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Housing Authority v. Norfolk Realty Co.

Decided: October 6, 1976.


For reversal and remandment -- Chief Justice Hughes, Justices Mountain, Sullivan, Pashman, Clifford and Schreiber, and Judge Conford. For affirmance -- None. The opinion of the court was delivered by Pashman, J.


This is a condemnation case presenting three main issues. First, the Court is called upon to decide whether a condemnee can recover severance damages with respect to a parcel of land which is not physically contiguous to the property condemned but which is used as a unit. Second, the Court must determine if ownership by an identical entity of both the condemned portion and the remaining parcel is a prerequisite for recovery of severance damages. Finally, we are asked to clarify N.J.S.A. 20:3-13(b) by deciding whether it requires the condemnor or the condemnee to proceed first at a trial de novo.

Norfolk Realty Company (hereinafter "Norfolk") is a partnership in which Franklin F. Davis, Myron Davis and Felix I. Delgato each hold an equal interest. Davis White, Incorporated (hereinafter "Davis White") is a New Jersey corporation which processes meat. Its shares are also owned equally by the three Norfolk partners. Norfolk's main plant is located on the eastern side of the road at 218-222 Norfolk Street in Newark. Davis White owns a specific portion of the main plant realty; Norfolk owns the remainder and leases it to Davis White. Norfolk also owns the condemned parcel located at 219-221 Norfolk Street, being on the westerly side of the street and opposite the main plant.

Having been designated a blighted area in 1964, land on both sides of Norfolk Street in the neighborhood of the Davis White plant was being considered by the City of Newark for its proposed Fairmont Urban Renewal Project. At that time, the Norfolk-Davis White interest did not own any property on the west side of the street, the business being conducted solely on the east side. When the proprietors of the business were considering expansion, representatives of Davis White met with representatives of the City of Newark

and the Newark Housing Authority to determine whether it could safely use land on both sides of Norfolk Street in the planned expansion and modernization of its facility. After consideration of the Fairmont Project proposal was terminated, Davis White received assurances from the City that this area was no longer under consideration for condemnation. Consequently, Norfolk bought the parcel on the west side of Norfolk Street which is now the subject of this litigation. In 1968 Davis White completed at a cost of over a half million dollars an extensive modernization and expansion project which included installation of new processing equipment in the main plant and construction of a warehouse-garage at 219-221 Norfolk Street. The credit of both firms and the individual guarantees of the stockholders-partners were utilized to secure the necessary funds.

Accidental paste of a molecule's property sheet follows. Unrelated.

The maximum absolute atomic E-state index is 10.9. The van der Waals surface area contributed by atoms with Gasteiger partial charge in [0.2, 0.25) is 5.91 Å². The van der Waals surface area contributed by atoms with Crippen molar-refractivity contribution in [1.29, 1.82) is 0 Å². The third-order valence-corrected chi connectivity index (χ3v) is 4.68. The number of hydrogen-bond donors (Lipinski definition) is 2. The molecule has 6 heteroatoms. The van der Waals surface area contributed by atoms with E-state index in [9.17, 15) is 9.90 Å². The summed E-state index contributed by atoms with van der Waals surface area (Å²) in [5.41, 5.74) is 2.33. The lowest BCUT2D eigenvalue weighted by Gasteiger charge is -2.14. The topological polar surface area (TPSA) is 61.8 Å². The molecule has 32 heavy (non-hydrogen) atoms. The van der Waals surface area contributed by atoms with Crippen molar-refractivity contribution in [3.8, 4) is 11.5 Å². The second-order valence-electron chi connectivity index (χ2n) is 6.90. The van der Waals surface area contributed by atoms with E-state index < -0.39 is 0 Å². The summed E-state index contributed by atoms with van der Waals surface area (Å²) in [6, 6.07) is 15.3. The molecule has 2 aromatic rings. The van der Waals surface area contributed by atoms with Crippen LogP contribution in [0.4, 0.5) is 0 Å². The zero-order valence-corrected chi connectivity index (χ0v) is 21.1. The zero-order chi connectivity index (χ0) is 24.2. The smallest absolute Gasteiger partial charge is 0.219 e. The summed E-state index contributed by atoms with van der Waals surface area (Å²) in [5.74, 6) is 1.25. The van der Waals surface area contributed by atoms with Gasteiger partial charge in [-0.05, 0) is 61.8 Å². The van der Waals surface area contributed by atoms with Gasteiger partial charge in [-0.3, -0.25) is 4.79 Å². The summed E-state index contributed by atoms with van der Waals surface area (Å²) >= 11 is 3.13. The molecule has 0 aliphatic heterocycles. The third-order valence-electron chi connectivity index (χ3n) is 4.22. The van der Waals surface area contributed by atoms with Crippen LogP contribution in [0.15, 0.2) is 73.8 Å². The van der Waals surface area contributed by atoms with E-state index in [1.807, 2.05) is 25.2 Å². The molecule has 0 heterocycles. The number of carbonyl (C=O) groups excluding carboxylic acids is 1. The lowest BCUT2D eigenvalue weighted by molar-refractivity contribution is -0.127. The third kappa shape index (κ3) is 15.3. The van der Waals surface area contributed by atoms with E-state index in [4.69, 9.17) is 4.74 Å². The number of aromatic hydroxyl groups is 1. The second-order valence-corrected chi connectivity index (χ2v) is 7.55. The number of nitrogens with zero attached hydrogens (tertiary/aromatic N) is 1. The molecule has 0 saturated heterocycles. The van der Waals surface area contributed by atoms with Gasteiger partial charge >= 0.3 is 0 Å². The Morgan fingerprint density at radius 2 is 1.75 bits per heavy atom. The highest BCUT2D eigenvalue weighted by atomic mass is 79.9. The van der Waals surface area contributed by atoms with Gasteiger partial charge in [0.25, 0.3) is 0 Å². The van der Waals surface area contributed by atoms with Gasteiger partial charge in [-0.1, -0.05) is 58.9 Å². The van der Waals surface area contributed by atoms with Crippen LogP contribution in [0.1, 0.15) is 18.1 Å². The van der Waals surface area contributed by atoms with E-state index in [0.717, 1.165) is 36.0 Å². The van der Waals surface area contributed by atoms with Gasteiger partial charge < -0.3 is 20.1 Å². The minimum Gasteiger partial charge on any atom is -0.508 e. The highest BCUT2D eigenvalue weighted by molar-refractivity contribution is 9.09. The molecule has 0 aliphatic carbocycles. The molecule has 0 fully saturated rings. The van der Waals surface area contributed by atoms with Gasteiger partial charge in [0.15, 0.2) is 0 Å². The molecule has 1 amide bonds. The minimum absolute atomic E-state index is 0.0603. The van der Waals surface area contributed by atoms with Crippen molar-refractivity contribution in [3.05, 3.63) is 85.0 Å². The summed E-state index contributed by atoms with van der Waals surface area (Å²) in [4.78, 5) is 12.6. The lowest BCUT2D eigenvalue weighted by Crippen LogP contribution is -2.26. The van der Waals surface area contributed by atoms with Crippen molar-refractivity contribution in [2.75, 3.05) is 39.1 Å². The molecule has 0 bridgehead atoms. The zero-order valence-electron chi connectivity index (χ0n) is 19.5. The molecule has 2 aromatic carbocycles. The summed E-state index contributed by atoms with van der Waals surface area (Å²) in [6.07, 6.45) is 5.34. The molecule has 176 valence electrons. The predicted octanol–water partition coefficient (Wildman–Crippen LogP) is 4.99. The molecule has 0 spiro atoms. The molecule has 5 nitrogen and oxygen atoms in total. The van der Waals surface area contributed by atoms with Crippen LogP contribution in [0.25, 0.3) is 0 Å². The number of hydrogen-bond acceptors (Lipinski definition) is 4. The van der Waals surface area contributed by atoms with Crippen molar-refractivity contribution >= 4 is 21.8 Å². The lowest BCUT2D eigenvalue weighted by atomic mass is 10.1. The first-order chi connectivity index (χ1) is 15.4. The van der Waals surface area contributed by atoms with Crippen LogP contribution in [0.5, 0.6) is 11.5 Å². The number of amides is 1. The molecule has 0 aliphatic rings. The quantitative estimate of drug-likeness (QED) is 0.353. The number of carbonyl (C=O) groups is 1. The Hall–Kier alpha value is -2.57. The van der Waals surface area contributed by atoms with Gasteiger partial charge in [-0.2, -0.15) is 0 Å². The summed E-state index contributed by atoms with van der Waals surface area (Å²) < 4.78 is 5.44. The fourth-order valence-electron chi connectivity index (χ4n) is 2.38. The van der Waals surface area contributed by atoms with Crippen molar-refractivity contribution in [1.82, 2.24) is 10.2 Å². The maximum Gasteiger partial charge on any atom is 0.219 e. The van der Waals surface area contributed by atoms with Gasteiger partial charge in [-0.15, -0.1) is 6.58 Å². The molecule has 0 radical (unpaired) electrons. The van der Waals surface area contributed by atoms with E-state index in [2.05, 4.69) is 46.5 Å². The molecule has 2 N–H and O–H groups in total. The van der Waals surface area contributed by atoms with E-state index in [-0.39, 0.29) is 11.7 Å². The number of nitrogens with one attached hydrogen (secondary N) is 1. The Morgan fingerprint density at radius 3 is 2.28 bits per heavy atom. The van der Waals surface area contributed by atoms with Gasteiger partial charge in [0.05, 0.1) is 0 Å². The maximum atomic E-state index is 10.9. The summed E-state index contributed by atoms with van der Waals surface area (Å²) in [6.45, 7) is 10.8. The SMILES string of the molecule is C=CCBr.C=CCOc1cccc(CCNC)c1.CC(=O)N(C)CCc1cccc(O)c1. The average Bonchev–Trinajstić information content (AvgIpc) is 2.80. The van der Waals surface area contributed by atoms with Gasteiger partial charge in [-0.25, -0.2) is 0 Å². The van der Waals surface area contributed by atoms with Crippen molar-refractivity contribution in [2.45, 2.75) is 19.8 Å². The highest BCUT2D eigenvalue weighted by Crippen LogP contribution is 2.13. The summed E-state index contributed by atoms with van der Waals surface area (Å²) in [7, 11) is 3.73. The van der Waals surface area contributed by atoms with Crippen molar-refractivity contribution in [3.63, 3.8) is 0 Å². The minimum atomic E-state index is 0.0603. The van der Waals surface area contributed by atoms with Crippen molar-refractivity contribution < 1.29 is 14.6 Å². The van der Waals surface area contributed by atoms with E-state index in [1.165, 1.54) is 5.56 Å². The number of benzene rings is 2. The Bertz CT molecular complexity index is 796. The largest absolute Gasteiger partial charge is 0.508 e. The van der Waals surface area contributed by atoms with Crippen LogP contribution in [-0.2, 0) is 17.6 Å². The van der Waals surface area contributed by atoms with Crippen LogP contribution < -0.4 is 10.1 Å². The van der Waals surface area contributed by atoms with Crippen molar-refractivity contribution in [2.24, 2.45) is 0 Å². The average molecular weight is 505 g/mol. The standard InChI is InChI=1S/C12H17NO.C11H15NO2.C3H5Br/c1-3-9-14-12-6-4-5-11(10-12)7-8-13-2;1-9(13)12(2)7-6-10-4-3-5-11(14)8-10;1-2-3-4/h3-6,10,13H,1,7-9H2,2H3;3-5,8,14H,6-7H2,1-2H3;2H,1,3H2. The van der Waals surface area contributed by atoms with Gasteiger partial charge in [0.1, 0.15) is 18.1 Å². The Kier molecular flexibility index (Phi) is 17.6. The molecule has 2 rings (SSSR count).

In 1972 the Newark Community Council, which had assumed responsibility for developing the area, decided to condemn the warehouse-garage in order to facilitate the proposed expansion of the Martland Medical Center. A condemnation proceeding therefor was instituted in March 1972 by the City of Newark. At the hearing before the condemnation commissioners to determine the fair value of the property, there was disagreement as to whether the condemnee should be awarded severance damage for injury to the property on the east side of the street. Upon application for instructions, the Law Division prohibited the condemnee from proving such damage. A motion for leave to appeal this ruling was denied by the Appellate Division. Thereafter, damages for the warehouse-garage property were assessed by the condemnation commissioners in the amount of $75,000.

Pursuant to N.J.S.A. 20:3-13 a trial de novo was held before the Law Division. The trial judge considered himself bound by the previous ruling regarding severance damage but allowed the condemnee to make an offer of proof with respect to that issue in order to perfect a record on appeal. The severance damages allegedly sustained were $142,073.

The Appellate Division affirmed the judgment below. This Court granted certification. 68 N.J. 492 (1976). We reverse and remand.

Based on the evidence offered as to severance damage, the Appellate Division concluded that "Condemnation of the separate garage parcel has not effectively damaged the principal use for which the tract was designed." The Appellate Division also held that the Law Division had the discretionary power to require the condemnee to proceed first at the trial de novo. The unity of ownership issue was not reached.

The landowner, Norfolk, claims that the condemned warehouse-garage was a functionally integrated part of the Davis White meat processing business, and that they were used together in an integrated manner known in the meat packing industry as the U-flow process. The condemnee was allowed to make a proffer of proof in support of these contentions which the Appellate Division described as follows:

On the condemned property, 219-221 Norfolk Street, was a one story cinderblock warehouse garage. Across the street on the other four lots is a modern processing plant for the operation of a wholly-integrated meat packing business with extensive refrigerated storage vaults of varying temperatures and receiving, processing, packaging and warehousing facilities for shipping and distributing ...

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